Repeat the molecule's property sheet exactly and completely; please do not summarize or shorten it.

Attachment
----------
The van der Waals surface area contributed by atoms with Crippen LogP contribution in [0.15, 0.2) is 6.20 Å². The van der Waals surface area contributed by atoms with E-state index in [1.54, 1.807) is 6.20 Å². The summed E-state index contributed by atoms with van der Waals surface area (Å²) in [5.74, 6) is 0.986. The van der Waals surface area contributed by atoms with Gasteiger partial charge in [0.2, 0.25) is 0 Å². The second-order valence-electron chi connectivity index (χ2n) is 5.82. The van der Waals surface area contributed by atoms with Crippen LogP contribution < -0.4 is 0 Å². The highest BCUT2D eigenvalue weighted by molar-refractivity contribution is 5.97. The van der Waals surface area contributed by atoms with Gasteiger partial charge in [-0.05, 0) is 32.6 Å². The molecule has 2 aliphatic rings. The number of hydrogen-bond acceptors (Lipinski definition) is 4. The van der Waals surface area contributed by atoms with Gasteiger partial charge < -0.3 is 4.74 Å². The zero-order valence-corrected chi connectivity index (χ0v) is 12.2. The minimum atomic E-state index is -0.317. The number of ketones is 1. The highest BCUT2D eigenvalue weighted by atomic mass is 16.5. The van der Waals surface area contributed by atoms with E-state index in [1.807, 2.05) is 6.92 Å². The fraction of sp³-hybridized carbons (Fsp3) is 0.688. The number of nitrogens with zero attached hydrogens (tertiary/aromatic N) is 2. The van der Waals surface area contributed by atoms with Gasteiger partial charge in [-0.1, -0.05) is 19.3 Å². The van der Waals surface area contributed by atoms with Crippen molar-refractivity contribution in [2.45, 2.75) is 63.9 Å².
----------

The van der Waals surface area contributed by atoms with Crippen LogP contribution in [0.15, 0.2) is 6.20 Å². The van der Waals surface area contributed by atoms with E-state index in [1.54, 1.807) is 6.20 Å². The summed E-state index contributed by atoms with van der Waals surface area (Å²) in [5.74, 6) is 0.986. The van der Waals surface area contributed by atoms with Gasteiger partial charge in [0.2, 0.25) is 0 Å². The second-order valence-electron chi connectivity index (χ2n) is 5.82. The van der Waals surface area contributed by atoms with Crippen LogP contribution < -0.4 is 0 Å². The highest BCUT2D eigenvalue weighted by molar-refractivity contribution is 5.97. The van der Waals surface area contributed by atoms with Gasteiger partial charge in [-0.05, 0) is 32.6 Å². The molecule has 2 aliphatic rings. The number of hydrogen-bond acceptors (Lipinski definition) is 4. The van der Waals surface area contributed by atoms with Gasteiger partial charge < -0.3 is 4.74 Å². The zero-order valence-corrected chi connectivity index (χ0v) is 12.2. The minimum atomic E-state index is -0.317. The number of ketones is 1. The highest BCUT2D eigenvalue weighted by atomic mass is 16.5. The van der Waals surface area contributed by atoms with E-state index in [1.807, 2.05) is 6.92 Å². The fraction of sp³-hybridized carbons (Fsp3) is 0.688. The number of nitrogens with zero attached hydrogens (tertiary/aromatic N) is 2. The van der Waals surface area contributed by atoms with Gasteiger partial charge in [-0.1, -0.05) is 19.3 Å². The van der Waals surface area contributed by atoms with Crippen molar-refractivity contribution in [2.45, 2.75) is 63.9 Å².